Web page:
The writer is a senior research fellow at the Oxford Institute for Energy Studies
The natural gas market has entered daunting new territory. Prices have risen to historic highs for a sustained period. Gas prices in Europe and Asia are now almost double the price of oil for the equivalent energy.
For some, this is a breakthrough moment in the global gas market, a preview of things to come as the energy transition accelerates and demand shifts from dirtier fossil fuels.
But a more probable analysis is that the current prices may simply reflect a competitive market responding to an unusual confluence of economic forces. In the near future, a sharp correction is likely.
Certainly prices are high. Since the development of a trading point for gas in the UK in 1996, there has been only one month (January 2006), where the monthly settlement price has been above 100p per therm. The settlement price for this month was 111p per therm and for October it will be even higher at 170p per therm.
The causes of such a surge have been well documented. Cold weather in early 2021 led to a spike in demand in Asia while lower hydroelectricity production in South America pulled liquefied natural gas cargoes away from Europe.
To make matters worse, numerous Issues at LNG export plants relating to lack of fuel and technical problems constrained supplies. At the same time, there was lower European gas production in part due to delayed maintenance because of the pandemic. Alongside weaker than expected pipeline imports from Russia and a boost in demand following a drop in wind power, this all further impeded Europe’s ability to refill its depleted stocks.
The simultaneous nature of these events is a stark reminder that gas prices in the UK and Europe are part of a global picture. Higher UK gas production or more gas storage would not have made any real difference. Indeed, in this interconnected global market, what happens to gas demand in Beijing, Bangkok and Bangalore impacts UK gas prices just as much, if not more than demand trends in Brighton, Birmingham and Bolton.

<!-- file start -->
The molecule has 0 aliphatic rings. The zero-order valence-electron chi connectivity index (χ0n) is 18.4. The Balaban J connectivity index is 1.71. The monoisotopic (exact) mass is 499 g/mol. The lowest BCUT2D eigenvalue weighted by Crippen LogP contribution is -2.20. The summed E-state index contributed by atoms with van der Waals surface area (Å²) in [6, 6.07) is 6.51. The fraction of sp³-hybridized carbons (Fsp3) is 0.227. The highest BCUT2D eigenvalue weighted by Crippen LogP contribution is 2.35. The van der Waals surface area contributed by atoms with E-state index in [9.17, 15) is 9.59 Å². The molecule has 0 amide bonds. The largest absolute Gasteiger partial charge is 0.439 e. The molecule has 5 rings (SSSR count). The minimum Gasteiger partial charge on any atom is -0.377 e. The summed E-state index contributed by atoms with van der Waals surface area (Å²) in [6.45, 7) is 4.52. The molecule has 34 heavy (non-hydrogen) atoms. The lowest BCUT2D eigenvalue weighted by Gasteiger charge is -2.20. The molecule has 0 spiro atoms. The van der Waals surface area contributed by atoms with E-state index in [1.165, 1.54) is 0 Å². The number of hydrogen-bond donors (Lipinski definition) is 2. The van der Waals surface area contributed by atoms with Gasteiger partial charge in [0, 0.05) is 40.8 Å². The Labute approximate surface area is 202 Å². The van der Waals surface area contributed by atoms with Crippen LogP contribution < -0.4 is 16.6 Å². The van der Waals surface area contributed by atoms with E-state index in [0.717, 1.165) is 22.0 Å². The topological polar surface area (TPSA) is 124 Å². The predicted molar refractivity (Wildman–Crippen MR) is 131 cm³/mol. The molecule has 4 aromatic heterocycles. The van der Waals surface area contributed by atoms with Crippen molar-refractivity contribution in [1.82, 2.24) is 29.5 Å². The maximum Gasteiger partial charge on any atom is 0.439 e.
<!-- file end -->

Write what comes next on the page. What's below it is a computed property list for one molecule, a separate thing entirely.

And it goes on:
As we enter winter with already record high gas prices, markets await a looming energy crisis. But arguably, wholesale gas prices already include a “fear” premium, pricing in expectations that this year’s winter will be much like last year: a long cold winter.
The winter of 2020-2021 was colder than average over the past 40 years in Europe, Russia, and north-east Asia. With this in mind, LNG buyers (primarily in Asia) are already stocking up, fearing a repeat of last year when they were caught unprepared. This is keeping prices up and pulling cargoes away from Europe as it seeks to replenish stocks.
However, European storage is still filling at a steady rate. If this continues well into October, then even a winter as cold as the last could well be accommodated. That said, from the current pricing point, a short and sharp drop in temperatures this winter (akin to ‘The Beast from the East’ weather pattern seen in the UK in 2018) would probably see prices spike briefly.
But it would take a longer and colder winter than last year to see a sustained rise in prices above current levels. Higher gas prices, in turn, would force large end users in industry and power to switch away from gas, while some industries would need to shut down for a period of time.
But there is also another scenario. A milder winter would allow European buyers to further replenish stocks and better withstand any potential cold spells in January and February. And if a cold snap does not come, we could expect gas prices to fall.
As we move into 2022, some of the one-off demand increases in South America and north-east Asia are unlikely to repeat themselves, even as China’s appetite for gas continues to grow.
Some of the LNG supply issues are already beginning to ease and there are new plants expected to start up in the US. Flows from Russia through the Nordstream 2 pipeline are also expected to start later in 2022. They will not help in a very early cold winter, but they should help to cool prices later in 2022.
The range of uncertainty surrounding gas prices over the next 12 months has probably never been wider, but the circumstances have been and remain extraordinary. In 2020, pandemic responses reduced gas demand almost everywhere (except China) while supplies continued to rise in an already oversupplied market.
This year has been the exact opposite: supply growth stalled and demand growth surged. Just as the historic low prices in 2020 were a reflection of the supply-demand fundamentals, the historic high prices in 2021 are as well. When the market functions, it can be something of a rollercoaster ride.
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